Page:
Flash Report @ AgencyFinder – November 22, 2009
1. Rainmaker – Where art thou?
2. Prospects Complained About Your Web Site – Part II
3. Fishing for new business
4. Why would you call yours an agency?
5. … and finally
RAINMAKER – WHERE ART THOU?
Agency new business development has always been a cyclical thing; fight the uphill battle to find and land a new client; then abandon any business development regularity because that new client needs servicing. Then it happens – ouch! You lose or elect to drop a problematic client, so now it’s back up the hill again to fight for another victory. Agencies (as in ad, integrated, digital, sales promotion, media buying and public relations) use a combination of tools; flat or dimensional mailers, cold calls, follow-up telephone calls, self-promotion and publicity, speeches, seminars, networking, and even third-party outsourcing. Many have free or paid listings in shallow datafile industry directories; the smart ones have long been listed in Adweek and Redbooks.
Some elect to try to get the attention of traditional search consultants (those hired and compensated only by the clients) but in those situations, rarely does anyone but the larger agency find any traction.
But who should be the agency’s New Business Guru? Good question … Like it or not (not is the majority feeling), agency business development is a sales job. And for as long as I’ve been working in this industry, “sales” has been a dirty word!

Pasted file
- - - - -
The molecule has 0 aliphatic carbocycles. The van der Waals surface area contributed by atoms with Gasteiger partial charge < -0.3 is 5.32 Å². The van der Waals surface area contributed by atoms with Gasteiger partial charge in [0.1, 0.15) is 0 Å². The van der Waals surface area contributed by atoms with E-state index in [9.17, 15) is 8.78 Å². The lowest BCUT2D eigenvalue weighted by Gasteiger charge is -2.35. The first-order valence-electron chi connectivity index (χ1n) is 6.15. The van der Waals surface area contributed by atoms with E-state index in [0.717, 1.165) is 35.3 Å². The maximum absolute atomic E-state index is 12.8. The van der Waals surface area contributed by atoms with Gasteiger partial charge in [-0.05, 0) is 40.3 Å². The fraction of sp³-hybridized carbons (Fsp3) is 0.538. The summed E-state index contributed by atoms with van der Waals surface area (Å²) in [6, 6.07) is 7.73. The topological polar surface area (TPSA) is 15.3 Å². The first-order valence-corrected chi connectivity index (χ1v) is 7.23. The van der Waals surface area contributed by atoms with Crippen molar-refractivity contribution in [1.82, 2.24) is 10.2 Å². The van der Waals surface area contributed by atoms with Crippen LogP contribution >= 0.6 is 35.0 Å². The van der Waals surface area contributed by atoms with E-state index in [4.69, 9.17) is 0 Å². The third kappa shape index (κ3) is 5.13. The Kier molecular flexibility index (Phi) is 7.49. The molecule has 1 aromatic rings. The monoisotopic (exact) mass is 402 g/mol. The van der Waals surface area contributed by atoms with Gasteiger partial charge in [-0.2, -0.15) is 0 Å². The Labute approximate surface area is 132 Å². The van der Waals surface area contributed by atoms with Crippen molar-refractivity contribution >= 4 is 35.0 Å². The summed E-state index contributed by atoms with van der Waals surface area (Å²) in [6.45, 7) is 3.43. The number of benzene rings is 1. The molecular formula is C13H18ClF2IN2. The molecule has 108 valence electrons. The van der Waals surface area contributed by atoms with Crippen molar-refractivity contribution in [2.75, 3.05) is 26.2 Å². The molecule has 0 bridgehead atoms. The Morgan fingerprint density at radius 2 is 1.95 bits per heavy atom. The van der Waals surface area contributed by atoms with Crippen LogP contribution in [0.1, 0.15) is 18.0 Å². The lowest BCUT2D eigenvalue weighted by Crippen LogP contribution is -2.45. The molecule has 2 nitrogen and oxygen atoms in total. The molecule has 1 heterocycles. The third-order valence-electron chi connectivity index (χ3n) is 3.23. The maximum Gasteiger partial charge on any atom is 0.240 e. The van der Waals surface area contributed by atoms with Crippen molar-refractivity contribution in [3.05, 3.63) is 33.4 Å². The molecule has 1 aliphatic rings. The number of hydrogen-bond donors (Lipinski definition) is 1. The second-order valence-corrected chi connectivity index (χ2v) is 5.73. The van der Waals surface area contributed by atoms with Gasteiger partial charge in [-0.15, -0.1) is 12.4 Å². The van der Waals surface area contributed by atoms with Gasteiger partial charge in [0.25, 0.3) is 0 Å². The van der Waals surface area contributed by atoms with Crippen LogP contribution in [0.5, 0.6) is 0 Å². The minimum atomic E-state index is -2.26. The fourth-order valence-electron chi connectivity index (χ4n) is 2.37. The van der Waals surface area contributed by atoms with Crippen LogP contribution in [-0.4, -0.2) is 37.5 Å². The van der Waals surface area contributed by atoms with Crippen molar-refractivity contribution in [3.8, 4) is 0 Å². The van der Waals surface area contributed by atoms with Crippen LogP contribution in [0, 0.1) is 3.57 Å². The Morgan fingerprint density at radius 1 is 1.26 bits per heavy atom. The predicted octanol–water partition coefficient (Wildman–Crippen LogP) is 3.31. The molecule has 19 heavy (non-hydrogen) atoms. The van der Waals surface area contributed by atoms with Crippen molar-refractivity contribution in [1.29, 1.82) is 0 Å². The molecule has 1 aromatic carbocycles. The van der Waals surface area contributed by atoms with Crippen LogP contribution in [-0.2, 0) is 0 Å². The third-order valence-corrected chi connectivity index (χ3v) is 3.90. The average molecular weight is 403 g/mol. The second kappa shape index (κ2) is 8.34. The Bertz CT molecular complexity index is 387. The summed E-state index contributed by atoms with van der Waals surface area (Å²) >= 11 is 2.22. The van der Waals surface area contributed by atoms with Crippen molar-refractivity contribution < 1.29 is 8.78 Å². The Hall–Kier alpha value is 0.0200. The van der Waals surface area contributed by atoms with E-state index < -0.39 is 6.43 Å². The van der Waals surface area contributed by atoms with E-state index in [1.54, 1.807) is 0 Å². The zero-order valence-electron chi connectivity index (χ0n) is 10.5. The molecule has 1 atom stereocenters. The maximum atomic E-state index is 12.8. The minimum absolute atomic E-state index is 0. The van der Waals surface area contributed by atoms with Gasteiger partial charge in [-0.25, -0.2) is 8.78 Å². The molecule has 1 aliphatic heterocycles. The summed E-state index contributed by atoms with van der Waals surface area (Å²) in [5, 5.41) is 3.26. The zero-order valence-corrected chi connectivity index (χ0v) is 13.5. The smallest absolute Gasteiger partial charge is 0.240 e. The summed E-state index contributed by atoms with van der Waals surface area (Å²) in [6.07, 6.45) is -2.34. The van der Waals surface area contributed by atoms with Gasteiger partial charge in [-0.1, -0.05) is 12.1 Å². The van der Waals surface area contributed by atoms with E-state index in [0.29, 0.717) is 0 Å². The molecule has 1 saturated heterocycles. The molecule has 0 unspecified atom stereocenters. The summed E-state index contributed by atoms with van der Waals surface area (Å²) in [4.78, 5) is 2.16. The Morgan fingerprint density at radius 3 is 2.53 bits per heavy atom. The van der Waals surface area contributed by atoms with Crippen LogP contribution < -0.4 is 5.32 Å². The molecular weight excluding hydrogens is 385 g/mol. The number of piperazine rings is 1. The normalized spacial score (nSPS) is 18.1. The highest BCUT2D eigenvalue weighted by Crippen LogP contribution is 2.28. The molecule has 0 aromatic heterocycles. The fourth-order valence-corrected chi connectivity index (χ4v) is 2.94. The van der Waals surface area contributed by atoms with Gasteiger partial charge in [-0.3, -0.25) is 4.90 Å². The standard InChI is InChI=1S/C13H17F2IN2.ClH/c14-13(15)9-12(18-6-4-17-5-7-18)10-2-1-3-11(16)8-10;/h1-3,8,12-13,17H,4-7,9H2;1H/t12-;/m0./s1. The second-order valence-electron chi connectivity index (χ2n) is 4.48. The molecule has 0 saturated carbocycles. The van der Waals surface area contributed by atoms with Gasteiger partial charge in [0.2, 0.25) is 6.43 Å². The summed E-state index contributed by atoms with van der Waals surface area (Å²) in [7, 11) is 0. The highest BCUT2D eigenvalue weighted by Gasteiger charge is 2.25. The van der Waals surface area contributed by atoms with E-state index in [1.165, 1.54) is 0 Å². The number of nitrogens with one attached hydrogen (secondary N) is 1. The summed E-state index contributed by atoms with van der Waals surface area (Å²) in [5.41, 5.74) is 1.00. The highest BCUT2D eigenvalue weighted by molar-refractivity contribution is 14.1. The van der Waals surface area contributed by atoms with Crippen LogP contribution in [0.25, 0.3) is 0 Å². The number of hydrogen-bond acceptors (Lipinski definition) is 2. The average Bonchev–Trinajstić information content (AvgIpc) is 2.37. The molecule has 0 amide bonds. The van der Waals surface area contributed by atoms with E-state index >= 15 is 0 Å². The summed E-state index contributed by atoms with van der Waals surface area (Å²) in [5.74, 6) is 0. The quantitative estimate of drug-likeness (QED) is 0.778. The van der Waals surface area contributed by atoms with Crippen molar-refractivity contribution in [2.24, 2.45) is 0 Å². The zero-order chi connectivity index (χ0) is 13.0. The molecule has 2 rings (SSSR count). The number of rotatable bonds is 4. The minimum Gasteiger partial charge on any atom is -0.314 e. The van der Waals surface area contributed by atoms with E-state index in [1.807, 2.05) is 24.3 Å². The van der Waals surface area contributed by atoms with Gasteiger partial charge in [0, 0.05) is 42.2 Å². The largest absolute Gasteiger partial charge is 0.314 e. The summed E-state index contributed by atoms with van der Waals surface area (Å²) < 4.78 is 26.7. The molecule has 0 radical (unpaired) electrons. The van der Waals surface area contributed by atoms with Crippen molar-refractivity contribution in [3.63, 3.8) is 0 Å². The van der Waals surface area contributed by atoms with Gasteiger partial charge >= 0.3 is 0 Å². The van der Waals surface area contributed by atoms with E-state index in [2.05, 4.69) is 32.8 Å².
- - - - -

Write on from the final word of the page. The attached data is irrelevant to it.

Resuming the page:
I gave a speech at the Food Marketing Institute convention in San Antonio, TX a few years ago. An agency president acquaintance, semi-retired, had given his presentation the day before and left some handouts. In one section, to help members understand agency people, he made an argument I hadn’t consciously considered before – that most agency folks are introverts. So he suggested that given the choice, they would prefer not to be put in a position where they’d have to act assertively and certainly not like a “sales person!” Apparently, during my years at Sanders Consulting and Sales Marketing Institute teaching new business development, I’d been working with what may have been a fairly large universe of introverts since they often remarked: “I hate chasing prospects, but get us in front of a serious client, and we’ll close the business nine times out of ten! I heard their plea, so we built our match-making service to do just that. But none of this means an agency doesn’t need a “real” Rainmaker. So I’m asking – where have they all gone or where are they? Where are those “sales dogs” with thick skin and an “I won’t quit until” attitude? Where are the ones that can’t wait to ask for the order? Where are the ones with formal sales training? Where are the ones who ask “now that you’ve seen our presentation, would it make sense for us to get started on your account? Rather than “we look forward to learning your decision …” God that’s awful! Here’s my take at the moment. Most agencies need a Rainmaker (for real). Someone who’s been formally trained and has experience “walking the walk & talking the talk.” Interestingly, we have a top-ranked industry grad school in our backyard, but unless things have changed, they don’t offer even a single semester dealing with “how to get new clients for your agency. Is it any surprise then that the bottom fell out when clients stopped begging agencies to take their business? That reminds me, (no offense intended) but a new business co-coordinator or screener is no substitute for a sales dog! Important yes; a Rainmaker – no.